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Plagiarism souvenirs

Patchwriting rearranges words and phrases, substitutes synonyms, or deletes a word from the sentence.

Most teachers will tell you that when assigned a research paper, students enter a few keywords into a Google search, download some relevant webpages, cut and paste passages into a new document, add a few transitions, and turn it in.  Starting at an early age, they master information retrieval, not knowledge formation, because the material passes from the website to the plagiarized paper without it finding residence in the student’s mind.

With increasing use of online resources for research, students will continue to find it easy to answer to a question, but not to understand, analyze, synthesize, and evaluate information for the depth of learning needed to write a research paper.

The Pew Research Center’s Internet and American Life Project’s recent report, “How Teens Do Research in the Digital World” reveals that students use the following sources to research a topic in order of frequency:

1.    Google or other online search engines (94 percent)
2.    Wikipedia or other online encyclopedia (75 percent)
3.    YouTube or other social media sites (52 percent)
4.    Their peers (42 percent)
5.    SparkNotes, CliffNotes, or other study guides (41 percent)
6.    New sites or major news organizations (25 percent)
7.    Print or electronic textbooks (18 percent)
8.    Online databases such as EBSCO, JSTOR, or Grolier (17 percent)
9.    A research librarian at their school or public library (16 percent)
10.    Printed books other than textbooks (12 percent)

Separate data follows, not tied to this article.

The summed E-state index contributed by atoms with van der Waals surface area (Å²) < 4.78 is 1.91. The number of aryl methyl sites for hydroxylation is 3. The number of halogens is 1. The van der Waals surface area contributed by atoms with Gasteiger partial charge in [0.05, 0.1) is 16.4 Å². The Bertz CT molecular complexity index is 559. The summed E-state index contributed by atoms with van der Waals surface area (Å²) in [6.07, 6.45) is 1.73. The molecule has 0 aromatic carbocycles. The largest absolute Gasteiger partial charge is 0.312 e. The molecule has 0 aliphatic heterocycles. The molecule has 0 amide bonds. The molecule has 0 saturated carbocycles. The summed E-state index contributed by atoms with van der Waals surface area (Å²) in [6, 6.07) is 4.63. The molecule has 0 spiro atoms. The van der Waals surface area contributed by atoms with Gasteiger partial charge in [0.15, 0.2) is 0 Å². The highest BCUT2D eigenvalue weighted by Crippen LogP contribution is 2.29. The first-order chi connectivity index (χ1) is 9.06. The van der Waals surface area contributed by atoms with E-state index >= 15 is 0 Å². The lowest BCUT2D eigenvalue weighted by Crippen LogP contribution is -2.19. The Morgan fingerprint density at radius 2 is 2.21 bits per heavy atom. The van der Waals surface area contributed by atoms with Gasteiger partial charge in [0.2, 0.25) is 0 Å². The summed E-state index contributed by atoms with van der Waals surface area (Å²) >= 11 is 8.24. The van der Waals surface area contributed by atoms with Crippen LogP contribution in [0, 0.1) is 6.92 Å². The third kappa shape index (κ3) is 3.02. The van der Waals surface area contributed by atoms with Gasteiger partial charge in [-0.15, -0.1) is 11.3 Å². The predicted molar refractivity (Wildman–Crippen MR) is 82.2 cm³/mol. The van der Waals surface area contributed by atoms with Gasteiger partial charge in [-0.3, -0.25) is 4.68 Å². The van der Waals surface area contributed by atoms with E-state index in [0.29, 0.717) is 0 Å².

11.    Student-oriented search engines such as Sweet Search (10 percent)

While the first five sources may offer a broad overview of a topic, they are not conducive to academic research because they lack the rigor and depth of information to challenge students intellectually, as the last six sources could.  While Google offers Google Scholar search engine for scholarly sources, it is buried on Google’s home page.  Alongside Maps, YouTube, and Gmail at the bottom of <More’s> pull-down menu, <Even More> links to a page where Google Scholar appears toward the bottom below Google Shopping.  The Scholar and associated scholarly searches are interred six feet under, so to speak, in Google.

With a superficial understanding of the material researched from superficial sources, students don’t invest time and effort into searching for an in-depth understanding of their topic.  Instead they are satisfied copying unprocessed information into their paper from sites like Wikipedia or Cliff Notes.  Using those first five sources is like wearing a souvenir t-shirt rather than experiencing the real event.  Unfortunately, too many student papers provide plagiarized souvenirs from the first five sources and not enough learned material they understand.

A recent policy statement, “Using Evidence in Writing,” by the National Council of Teachers of English, stated that students often plagiarize for reasons other than dishonesty.  They lack a background in the topic they are researching, the reading comprehension skills for complex texts, the confidence to communicate in their own voice, and the ability to integrate researched information into their papers.